Oil declines as traders assess weak US gasoline demand, China

Brent for September settlement fell 0.8% to $106.03 a barrel on the ICE Futures Europe exchange.
Image: Oliver Bunic/Bloomberg

Oil declined as investors assessed signs of lackluster US gasoline demand and expanding stockpiles.

West Texas Intermediate fell below $99 a barrel after losing about 1% on Wednesday. A US report showed stockpiles of the fuel rose more than expected last week, while a four-week average indicated high prices crimped use to just above the same time two years ago, and below every other year since 2000.

After rallying for most of the first half following Russia’s invasion of Ukraine, oil prices have been dragged lower in recent weeks by fears of recession, central bank tightening, and a broad move by investors away from commodities. Crude futures are on course in July to cap their first back-to-back monthly loss since 2020 despite signs physical markets remain tight.

“Gasoline demand in the US didn’t show strength despite the Northern Hemisphere still being in peak-consumption season,” said Gao Jian, a Shandong-based analyst at Zhaojin Futures Co. “As peak-demand season enters a turning point and global economic growth slows, the market should be on sustained watch for risk of weakening oil products’ demand.”

Traders are also tracking events in Europe as Russia’s biggest gas pipeline to the continent restarted after a 10-day maintenance period. While there had been concern that a failure to restore the flows would roil energy prices, pipeline operator Nord Stream AG said Moscow had started sending gas through.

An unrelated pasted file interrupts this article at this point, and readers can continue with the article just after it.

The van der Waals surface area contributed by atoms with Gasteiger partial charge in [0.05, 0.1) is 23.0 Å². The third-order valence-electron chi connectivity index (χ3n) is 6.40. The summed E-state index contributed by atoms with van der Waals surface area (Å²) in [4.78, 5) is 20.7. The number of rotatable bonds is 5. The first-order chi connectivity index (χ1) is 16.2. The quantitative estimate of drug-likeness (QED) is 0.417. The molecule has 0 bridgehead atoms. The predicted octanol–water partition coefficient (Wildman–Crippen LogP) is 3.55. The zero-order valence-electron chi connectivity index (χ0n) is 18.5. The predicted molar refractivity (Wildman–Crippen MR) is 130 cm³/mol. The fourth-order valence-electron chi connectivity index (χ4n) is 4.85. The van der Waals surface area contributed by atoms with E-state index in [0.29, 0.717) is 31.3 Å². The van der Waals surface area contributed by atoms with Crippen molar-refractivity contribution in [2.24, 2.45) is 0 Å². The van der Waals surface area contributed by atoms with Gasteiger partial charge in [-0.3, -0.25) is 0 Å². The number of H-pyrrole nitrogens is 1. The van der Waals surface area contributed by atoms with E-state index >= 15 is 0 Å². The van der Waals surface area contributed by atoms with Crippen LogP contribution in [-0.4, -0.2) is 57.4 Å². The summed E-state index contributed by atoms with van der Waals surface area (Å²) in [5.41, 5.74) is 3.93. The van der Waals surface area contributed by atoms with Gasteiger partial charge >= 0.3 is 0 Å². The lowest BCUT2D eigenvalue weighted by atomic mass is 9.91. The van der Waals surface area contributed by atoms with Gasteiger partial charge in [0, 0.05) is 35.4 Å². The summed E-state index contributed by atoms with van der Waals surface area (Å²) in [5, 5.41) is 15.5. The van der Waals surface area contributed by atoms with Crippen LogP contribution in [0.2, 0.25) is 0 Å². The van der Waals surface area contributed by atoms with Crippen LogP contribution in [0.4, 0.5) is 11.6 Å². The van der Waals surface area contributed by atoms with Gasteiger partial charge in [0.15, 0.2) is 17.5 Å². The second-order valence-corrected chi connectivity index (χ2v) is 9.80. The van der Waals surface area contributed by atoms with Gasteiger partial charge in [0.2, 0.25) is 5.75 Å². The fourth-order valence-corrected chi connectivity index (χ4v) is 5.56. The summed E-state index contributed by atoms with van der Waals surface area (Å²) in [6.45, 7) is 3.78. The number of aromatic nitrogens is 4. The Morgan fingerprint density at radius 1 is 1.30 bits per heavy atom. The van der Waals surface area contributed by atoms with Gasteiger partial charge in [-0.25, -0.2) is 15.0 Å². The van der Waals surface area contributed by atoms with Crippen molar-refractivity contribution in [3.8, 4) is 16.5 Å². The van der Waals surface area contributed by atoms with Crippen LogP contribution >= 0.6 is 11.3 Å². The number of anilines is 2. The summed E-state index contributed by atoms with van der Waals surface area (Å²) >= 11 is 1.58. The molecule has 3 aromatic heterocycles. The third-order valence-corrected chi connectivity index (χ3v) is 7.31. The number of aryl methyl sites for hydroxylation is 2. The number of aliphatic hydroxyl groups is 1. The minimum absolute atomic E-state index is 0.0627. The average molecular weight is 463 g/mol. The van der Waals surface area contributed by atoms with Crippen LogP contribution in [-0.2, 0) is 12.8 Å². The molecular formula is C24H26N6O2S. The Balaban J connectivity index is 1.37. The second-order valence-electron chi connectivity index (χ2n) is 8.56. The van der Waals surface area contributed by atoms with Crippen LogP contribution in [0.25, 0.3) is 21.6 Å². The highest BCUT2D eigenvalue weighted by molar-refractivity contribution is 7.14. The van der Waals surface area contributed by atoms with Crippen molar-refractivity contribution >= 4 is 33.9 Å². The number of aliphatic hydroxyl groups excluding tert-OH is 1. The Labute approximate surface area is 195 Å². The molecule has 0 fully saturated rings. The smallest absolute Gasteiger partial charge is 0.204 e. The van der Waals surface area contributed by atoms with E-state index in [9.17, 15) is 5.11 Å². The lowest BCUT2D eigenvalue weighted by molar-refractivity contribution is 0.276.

Prices:
  • WTI for September delivery shed 1% to $98.90 a barrel on the New York Mercantile Exchange at 6:03 a.m. in London.
  • Brent for September settlement fell 0.8% to $106.03 a barrel on the ICE Futures Europe exchange.

In Asia, China’s persistence with its strategy of trying to eradicate Covid-19 has acted as a drag on energy usage and slowed regional growth. The Asian Development Bank cut its forecast for gross domestic product growth in developing Asia as Beijing’s approach to the virus creates ripple effects.

Still, oil markets remain deeply backwardated, a bullish pattern marked by near-term prices trading above longer-dated ones. Brent’s prompt spread — the difference between its two nearest contracts — was $4.50 a barrel in backwardation, up from $2.88 a barrel a month ago.

To ramp up the pressure against Moscow for its assault on Ukraine, the US government wants to cap prices of Russian crude. The move should go into effect alongside the December implementation of the European Union’s curbs on insurance, Deputy Treasury Secretary Wally Adeyemo said Wednesday night.

© 2022 Bloomberg

 

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